Ancient Viking sword discovered in pagan boat grave in Iceland
A Viking sword from the 9th or 10th century was discovered in pagan boat grave at Dysnes in Eyjafjörður, North Iceland. It had metal hilts and some organic material such as leather, which has broken down.
Boat grave is a burial in which a boat is used either as a container for the dead and the grave goods, or as a part of the grave goods itself. This was common among Vikings but didn’t seem to catch on in Iceland, only around 10 graves of this kind have been found here.
Most likely belonged to some dignitary
“It’s very fortunate we are able to save this,” says Rúnar Leifsson, North Iceland Antiquarian. He believes it’s most likely the grave belonged to some dignitary. Few were rich enough to have a sword and a boat buried with them in the Viking age.
Another boat grave was found by this one, in better state as it’s located further from the sea. It was only discovered yesterday so it's not yet clear what might be in it. The lack of these graves in Iceland makes this find remarkable. Kristján Þór Júlíusson, Minister of Culture and Education will visit the excavation area tomorrow.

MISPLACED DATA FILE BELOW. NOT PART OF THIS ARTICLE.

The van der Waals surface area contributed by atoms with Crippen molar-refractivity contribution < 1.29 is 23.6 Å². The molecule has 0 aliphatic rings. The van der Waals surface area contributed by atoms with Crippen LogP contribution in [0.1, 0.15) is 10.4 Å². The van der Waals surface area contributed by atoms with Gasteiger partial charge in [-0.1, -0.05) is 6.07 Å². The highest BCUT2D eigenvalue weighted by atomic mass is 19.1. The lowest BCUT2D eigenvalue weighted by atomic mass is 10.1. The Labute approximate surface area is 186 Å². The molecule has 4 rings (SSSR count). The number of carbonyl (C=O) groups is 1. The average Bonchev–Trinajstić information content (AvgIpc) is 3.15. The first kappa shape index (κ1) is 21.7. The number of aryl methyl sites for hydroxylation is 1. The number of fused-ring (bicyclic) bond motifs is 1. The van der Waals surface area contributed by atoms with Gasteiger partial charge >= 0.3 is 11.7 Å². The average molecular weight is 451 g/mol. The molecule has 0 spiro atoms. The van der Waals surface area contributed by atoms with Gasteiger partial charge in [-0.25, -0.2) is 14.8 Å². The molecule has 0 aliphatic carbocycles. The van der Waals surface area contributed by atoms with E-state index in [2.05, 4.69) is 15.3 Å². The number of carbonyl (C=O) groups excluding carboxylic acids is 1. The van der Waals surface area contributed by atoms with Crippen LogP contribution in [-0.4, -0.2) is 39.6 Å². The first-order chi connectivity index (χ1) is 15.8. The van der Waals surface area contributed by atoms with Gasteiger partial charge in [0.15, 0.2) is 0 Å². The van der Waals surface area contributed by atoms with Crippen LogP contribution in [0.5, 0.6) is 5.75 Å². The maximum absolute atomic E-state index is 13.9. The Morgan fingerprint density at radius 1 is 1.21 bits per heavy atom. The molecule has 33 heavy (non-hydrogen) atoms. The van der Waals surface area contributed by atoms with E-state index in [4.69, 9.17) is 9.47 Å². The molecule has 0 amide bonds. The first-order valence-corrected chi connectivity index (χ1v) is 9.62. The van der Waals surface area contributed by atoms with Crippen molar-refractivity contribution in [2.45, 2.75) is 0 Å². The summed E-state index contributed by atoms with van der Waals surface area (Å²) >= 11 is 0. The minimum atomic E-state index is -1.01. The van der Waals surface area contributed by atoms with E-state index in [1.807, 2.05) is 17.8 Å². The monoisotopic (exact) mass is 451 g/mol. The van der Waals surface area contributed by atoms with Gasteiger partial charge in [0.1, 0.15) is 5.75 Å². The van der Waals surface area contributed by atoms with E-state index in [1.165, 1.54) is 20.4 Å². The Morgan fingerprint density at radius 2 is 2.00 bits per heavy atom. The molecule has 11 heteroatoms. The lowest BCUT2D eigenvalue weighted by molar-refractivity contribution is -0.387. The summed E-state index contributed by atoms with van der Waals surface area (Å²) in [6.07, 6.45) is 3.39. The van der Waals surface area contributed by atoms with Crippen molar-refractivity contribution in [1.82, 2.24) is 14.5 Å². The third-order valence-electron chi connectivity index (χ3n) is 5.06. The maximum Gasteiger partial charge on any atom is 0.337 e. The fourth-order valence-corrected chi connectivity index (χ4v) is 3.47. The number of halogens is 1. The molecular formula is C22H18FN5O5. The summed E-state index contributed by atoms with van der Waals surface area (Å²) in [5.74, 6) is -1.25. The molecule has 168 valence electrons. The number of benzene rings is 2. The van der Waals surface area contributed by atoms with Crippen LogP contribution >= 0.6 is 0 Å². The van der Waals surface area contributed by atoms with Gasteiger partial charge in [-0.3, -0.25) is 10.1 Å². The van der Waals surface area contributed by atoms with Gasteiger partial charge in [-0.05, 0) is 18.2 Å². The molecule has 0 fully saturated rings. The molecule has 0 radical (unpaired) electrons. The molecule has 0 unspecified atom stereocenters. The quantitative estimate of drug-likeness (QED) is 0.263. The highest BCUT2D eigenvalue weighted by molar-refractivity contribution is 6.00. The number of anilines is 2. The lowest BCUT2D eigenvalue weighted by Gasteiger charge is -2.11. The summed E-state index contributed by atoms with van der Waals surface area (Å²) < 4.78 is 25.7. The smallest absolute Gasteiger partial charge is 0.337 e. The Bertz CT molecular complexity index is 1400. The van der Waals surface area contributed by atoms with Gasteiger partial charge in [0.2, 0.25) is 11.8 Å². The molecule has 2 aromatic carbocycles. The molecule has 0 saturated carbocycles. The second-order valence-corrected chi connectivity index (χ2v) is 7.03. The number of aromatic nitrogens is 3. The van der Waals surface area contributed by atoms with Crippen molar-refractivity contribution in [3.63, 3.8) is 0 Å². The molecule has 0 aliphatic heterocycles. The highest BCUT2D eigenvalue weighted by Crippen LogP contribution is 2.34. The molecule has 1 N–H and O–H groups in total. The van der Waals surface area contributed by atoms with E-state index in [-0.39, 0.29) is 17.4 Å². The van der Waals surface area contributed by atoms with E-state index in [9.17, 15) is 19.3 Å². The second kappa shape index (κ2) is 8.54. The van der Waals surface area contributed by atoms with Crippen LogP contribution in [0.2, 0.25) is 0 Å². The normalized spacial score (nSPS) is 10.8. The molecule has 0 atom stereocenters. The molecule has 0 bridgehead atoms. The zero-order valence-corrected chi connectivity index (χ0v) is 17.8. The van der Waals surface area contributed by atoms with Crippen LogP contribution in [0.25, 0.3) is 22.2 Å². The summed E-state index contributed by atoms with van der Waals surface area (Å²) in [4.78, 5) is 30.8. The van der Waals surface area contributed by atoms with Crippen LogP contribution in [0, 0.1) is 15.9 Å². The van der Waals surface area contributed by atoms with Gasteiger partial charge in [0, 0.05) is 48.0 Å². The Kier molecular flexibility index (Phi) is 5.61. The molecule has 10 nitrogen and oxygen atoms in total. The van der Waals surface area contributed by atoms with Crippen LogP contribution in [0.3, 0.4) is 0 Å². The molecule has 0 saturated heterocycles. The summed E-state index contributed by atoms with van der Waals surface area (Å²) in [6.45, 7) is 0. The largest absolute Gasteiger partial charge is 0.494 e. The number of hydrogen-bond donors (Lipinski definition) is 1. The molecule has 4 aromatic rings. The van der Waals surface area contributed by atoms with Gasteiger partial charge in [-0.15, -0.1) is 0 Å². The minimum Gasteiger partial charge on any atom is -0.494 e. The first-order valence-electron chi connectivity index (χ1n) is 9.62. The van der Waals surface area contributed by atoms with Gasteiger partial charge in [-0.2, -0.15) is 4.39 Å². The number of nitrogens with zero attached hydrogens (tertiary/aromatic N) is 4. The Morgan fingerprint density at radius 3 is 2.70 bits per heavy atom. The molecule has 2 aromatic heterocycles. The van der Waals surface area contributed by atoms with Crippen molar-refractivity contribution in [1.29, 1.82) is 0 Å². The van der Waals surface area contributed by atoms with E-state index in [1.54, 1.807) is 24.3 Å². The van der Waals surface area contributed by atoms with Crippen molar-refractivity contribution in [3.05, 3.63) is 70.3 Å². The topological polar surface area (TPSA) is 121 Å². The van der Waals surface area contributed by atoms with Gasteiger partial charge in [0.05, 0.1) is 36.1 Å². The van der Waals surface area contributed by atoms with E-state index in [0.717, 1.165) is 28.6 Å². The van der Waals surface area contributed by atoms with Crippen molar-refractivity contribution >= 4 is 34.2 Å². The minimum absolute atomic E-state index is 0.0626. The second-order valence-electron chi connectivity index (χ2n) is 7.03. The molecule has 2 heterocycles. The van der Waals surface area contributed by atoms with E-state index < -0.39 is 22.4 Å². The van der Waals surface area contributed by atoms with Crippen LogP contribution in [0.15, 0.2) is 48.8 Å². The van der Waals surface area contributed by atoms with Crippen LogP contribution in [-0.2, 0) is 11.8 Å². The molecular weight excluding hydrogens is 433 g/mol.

Ocean the biggest enemy
The archaeologists are competing with Mother Nature in the excavation. The area where they were found is by the sea, which is steadily breaking up the land and has already taken half of the ship where the sword was found. The sword wasn’t in a good state either, and was in pieces at the bottom of the boat.
There might be more graves and other remains in the area. Leifsson says the main challenge is to work against the sea. This isn’t a new problem in Iceland where the shoreline has changed much since the land was settled. The Cultural Heritage Agency of Iceland wants to document all of Iceland’s coastline with regard to archaeologic remains, to evaluate what to save and what not to. “As it is, we’re losing remains to the sea,” says Leifsson.